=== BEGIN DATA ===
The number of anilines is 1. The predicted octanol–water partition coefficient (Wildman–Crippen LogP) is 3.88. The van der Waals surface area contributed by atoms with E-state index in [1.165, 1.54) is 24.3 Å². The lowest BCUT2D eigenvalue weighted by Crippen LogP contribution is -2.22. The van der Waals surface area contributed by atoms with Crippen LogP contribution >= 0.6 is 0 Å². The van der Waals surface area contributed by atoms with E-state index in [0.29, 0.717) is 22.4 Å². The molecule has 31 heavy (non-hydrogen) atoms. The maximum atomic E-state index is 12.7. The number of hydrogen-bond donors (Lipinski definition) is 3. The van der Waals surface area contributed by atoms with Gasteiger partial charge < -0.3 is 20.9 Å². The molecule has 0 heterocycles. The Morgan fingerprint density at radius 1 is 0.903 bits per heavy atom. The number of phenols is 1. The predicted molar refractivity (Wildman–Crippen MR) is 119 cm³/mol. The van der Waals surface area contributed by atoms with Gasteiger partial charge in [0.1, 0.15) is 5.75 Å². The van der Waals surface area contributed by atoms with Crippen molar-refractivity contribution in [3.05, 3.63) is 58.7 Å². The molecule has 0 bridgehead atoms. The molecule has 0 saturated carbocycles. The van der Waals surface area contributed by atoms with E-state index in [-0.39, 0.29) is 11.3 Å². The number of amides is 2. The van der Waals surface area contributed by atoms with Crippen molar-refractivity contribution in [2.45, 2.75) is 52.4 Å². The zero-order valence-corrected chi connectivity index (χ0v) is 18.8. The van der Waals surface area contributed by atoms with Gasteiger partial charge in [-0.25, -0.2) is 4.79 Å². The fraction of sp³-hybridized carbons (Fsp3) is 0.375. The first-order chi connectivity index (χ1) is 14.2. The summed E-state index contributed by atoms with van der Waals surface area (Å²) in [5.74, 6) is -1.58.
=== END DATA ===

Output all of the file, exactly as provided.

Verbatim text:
The number of anilines is 1. The predicted octanol–water partition coefficient (Wildman–Crippen LogP) is 3.88. The van der Waals surface area contributed by atoms with E-state index in [1.165, 1.54) is 24.3 Å². The lowest BCUT2D eigenvalue weighted by Crippen LogP contribution is -2.22. The van der Waals surface area contributed by atoms with Crippen LogP contribution >= 0.6 is 0 Å². The van der Waals surface area contributed by atoms with E-state index in [0.29, 0.717) is 22.4 Å². The molecule has 31 heavy (non-hydrogen) atoms. The maximum atomic E-state index is 12.7. The number of hydrogen-bond donors (Lipinski definition) is 3. The van der Waals surface area contributed by atoms with Gasteiger partial charge < -0.3 is 20.9 Å². The molecule has 0 heterocycles. The Morgan fingerprint density at radius 1 is 0.903 bits per heavy atom. The number of phenols is 1. The predicted molar refractivity (Wildman–Crippen MR) is 119 cm³/mol. The van der Waals surface area contributed by atoms with Gasteiger partial charge in [0.1, 0.15) is 5.75 Å². The van der Waals surface area contributed by atoms with Crippen molar-refractivity contribution in [3.05, 3.63) is 58.7 Å². The molecule has 0 bridgehead atoms. The molecule has 0 saturated carbocycles. The van der Waals surface area contributed by atoms with E-state index in [-0.39, 0.29) is 11.3 Å². The number of amides is 2. The van der Waals surface area contributed by atoms with Crippen molar-refractivity contribution in [2.45, 2.75) is 52.4 Å². The zero-order valence-corrected chi connectivity index (χ0v) is 18.8. The van der Waals surface area contributed by atoms with Gasteiger partial charge in [-0.25, -0.2) is 4.79 Å². The fraction of sp³-hybridized carbons (Fsp3) is 0.375. The first-order chi connectivity index (χ1) is 14.2. The summed E-state index contributed by atoms with van der Waals surface area (Å²) in [5.74, 6) is -1.58.